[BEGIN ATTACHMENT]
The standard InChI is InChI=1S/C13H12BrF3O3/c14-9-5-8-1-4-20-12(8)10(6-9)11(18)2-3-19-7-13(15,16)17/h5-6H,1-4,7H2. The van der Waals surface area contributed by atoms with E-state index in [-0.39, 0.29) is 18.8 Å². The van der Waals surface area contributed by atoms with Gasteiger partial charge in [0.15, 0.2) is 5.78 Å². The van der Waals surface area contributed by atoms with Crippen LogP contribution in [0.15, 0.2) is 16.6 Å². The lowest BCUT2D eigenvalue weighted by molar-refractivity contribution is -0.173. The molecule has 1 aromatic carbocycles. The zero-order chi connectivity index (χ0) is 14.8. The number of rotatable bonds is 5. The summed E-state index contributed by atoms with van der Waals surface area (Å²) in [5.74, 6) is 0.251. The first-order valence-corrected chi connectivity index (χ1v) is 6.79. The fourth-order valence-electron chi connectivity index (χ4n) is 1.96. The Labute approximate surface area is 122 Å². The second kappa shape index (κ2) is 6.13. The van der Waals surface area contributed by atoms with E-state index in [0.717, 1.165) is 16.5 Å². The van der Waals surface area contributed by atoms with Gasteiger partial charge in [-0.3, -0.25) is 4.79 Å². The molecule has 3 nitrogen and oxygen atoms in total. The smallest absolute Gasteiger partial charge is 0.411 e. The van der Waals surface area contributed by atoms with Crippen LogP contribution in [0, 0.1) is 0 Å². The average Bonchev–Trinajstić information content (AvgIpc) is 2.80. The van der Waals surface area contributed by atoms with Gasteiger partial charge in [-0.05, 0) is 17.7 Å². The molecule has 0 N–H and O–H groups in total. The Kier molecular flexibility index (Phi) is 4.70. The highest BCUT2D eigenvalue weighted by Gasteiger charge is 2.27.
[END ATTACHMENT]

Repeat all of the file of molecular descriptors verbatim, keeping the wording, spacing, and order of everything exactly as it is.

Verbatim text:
The standard InChI is InChI=1S/C13H12BrF3O3/c14-9-5-8-1-4-20-12(8)10(6-9)11(18)2-3-19-7-13(15,16)17/h5-6H,1-4,7H2. The van der Waals surface area contributed by atoms with E-state index in [-0.39, 0.29) is 18.8 Å². The van der Waals surface area contributed by atoms with Gasteiger partial charge in [0.15, 0.2) is 5.78 Å². The van der Waals surface area contributed by atoms with Crippen LogP contribution in [0.15, 0.2) is 16.6 Å². The lowest BCUT2D eigenvalue weighted by molar-refractivity contribution is -0.173. The molecule has 1 aromatic carbocycles. The zero-order chi connectivity index (χ0) is 14.8. The number of rotatable bonds is 5. The summed E-state index contributed by atoms with van der Waals surface area (Å²) in [5.74, 6) is 0.251. The first-order valence-corrected chi connectivity index (χ1v) is 6.79. The fourth-order valence-electron chi connectivity index (χ4n) is 1.96. The Labute approximate surface area is 122 Å². The second kappa shape index (κ2) is 6.13. The van der Waals surface area contributed by atoms with E-state index in [0.717, 1.165) is 16.5 Å². The van der Waals surface area contributed by atoms with Gasteiger partial charge in [-0.3, -0.25) is 4.79 Å². The molecule has 3 nitrogen and oxygen atoms in total. The smallest absolute Gasteiger partial charge is 0.411 e. The van der Waals surface area contributed by atoms with Crippen LogP contribution in [0, 0.1) is 0 Å². The average Bonchev–Trinajstić information content (AvgIpc) is 2.80. The van der Waals surface area contributed by atoms with Gasteiger partial charge in [-0.05, 0) is 17.7 Å². The molecule has 0 N–H and O–H groups in total. The Kier molecular flexibility index (Phi) is 4.70. The highest BCUT2D eigenvalue weighted by Gasteiger charge is 2.27.